In addition to tea, there will be English Country Dancers, including audience participation,

and crafts.
Hours and tea reservations can be found here. Ya'll come!

Friday, September 23, 2011

The pumpkin patch

This is just the kind of tacky marketing genius that demands you stop, take pictures, and actually buy something. We did all three. In case you don't recognize them, those are painted hay bales making up the jack-o-lantern man. But he was just the barker for the real show.
They had a field of pumpkins, squash, and indian corn. Maybe they had more, but that's what we bought. I normally don't care for squash, but I got introduced to spaghetti squash here. Not bad!

Wednesday, September 21, 2011

Constitution Square

We've been by there many times and frequently said "we need to stop here sometime." Years have passed, and we have zipped by again and again. Now that I've begun this blog, I'm less likely to miss things that can be used as blog fodder. We stopped. And we're glad we did.

Constitution Square, in Danville, KY, is a small state park that offers a lot of Kentucky history. Danville is less than 10 miles from Harrodsburg, Kentucky's oldest town, and thus at or near the center of the state's first settlements. Settlers arrived both via the Ohio River to the north and the Wilderness Road through Cumberland Gap to the south. The Courthouse, above, was the site of a series of state constitutional conventions that in 1792 finally resulted in Kentucky being admitted to the Union as the fifteenth state. The original building was erected in 1784-85 as home to the Kentucky Supreme Court.
One of the first actions of the new Kentucky Supreme Court was to have a jail built. The above structure represents the original building constructed in 1785. The building consists of two cells containing basic furnishings.
The Meeting House, built in 1784, served the congregation of Concord Presbyterian Church, reputed to be the first Presbyterians in Kentucky. I've read that many, if not most, of the pioneers who formed the vanguard of the western settlement were Presbyterians. These settlers were frequently left without clergy because the Presbyterian Church insisted on an educated ministry and could not supply the pulpits with ministers willing to accept frontier hardships. Many Presbyterians left without ministers migrated to denominations that were less picky, including my own ancestors. I've always said my ancestors outran the Presbyterian Church.
The Post Office, built in 1792 or before, is the only log structure on the site that is original. The rest were reconstructed in 1942.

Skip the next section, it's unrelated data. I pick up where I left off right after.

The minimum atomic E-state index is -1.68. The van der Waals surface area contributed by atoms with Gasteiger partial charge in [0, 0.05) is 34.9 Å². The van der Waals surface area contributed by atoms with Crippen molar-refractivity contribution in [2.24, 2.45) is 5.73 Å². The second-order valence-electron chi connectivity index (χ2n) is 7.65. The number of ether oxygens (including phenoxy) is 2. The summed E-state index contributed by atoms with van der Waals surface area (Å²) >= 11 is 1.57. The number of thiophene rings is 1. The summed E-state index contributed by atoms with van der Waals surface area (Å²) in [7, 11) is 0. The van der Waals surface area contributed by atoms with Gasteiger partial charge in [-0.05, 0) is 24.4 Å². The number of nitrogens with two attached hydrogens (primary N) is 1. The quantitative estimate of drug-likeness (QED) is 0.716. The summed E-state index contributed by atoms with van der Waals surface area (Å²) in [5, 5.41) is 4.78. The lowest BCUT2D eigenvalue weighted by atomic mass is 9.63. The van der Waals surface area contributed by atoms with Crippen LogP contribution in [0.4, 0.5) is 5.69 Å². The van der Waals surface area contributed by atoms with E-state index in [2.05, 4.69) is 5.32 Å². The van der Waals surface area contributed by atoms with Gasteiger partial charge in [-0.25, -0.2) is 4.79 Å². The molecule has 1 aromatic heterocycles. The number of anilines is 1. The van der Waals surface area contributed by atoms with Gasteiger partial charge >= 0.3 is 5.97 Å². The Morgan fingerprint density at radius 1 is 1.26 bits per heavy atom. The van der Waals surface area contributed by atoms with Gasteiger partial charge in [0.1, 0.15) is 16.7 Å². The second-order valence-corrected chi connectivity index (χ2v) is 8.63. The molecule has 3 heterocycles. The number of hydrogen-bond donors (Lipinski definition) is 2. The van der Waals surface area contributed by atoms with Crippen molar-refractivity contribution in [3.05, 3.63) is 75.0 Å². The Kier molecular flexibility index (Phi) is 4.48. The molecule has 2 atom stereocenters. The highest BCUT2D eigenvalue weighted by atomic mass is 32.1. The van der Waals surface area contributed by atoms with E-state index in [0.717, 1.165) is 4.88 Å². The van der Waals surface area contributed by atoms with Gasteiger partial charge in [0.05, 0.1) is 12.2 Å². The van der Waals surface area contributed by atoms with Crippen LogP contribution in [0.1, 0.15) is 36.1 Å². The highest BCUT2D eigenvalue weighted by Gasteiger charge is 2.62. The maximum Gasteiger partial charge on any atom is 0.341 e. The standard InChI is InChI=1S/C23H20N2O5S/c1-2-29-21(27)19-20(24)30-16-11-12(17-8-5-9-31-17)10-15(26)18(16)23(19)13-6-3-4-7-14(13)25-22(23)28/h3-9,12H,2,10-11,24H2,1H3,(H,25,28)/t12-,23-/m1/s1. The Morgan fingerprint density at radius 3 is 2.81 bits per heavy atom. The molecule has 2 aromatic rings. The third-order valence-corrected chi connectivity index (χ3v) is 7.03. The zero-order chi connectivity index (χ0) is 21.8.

Grayson's Tavern, built in 1785, was where many of the men who served on the Supreme Court or in the Constitutional Conventions stayed. It was a natural place for political discussions to take place and it was here that the Danville Political Society formed in 1786 to "plan the course of the empire." The Tavern today houses the Convention & Visitors Bureau.
Across the street from the jail stands the Ephraim McDowell house. It was here on Christmas morning 1809 that Dr. McDowell performed the first successful surgery anywhere in the world to remove an ovarian tumor. Mrs. Jane Crawford thought she was expecting twins, but Dr. McDowell determined she had the tumor instead. The tumor he removed weighed twenty-two and one-half pounds, and was removed without anesthesia or antisepsis, neither of which was known at the time. The patient survived and lived another thirty-two years. These Kentucky pioneers were tough!
Danville is also home to Centre College, founded in 1819 by Presbyterians, and today considered to be a top-50 private liberal arts college.

Monday, September 19, 2011

A Country Store

I can't pass one of these without stopping. Once the rule among groceries, they are now rare. Most that survive sit empty or have been converted to tourist stops. This was neither, but a working country store.
The gas pumps are old, but not nearly so old as the store itself. They are functional and offer regular unleaded (87 octane) and premium (93 octane) grades.
One of the rusted signs advertises Royal Crown Cola, which has long since been modernized to RC. The brick-look asphalt siding was popular before World War II and is still fairly common on old barns and sheds, usually more broken and torn than it is here. It remains on many old houses, too, hidden beneath more modern low-maintenance sidings.
The faded Coca Cola sign is vintage.
The kerosene tank and air compressor don't appear to get much use. The kerosene tank was largely put out of business when Rural Electrification made its way through Casey County, which was probably in the early 1950s. Perhaps that's when the air compressor was installed.
The double doors on the ell suggest the store keeper once lived in the same building. Neither looks like it's had much use of late.

The Davenport Grocery serves the South Fork community of Casey County, Kentucky. Casey County was formed in 1806 and named for Col. William Casey, a great-grandfather of Samuel L. Clements, a.k.a. Mark Twain, adding another regional tie.

Friday, September 16, 2011

While we were away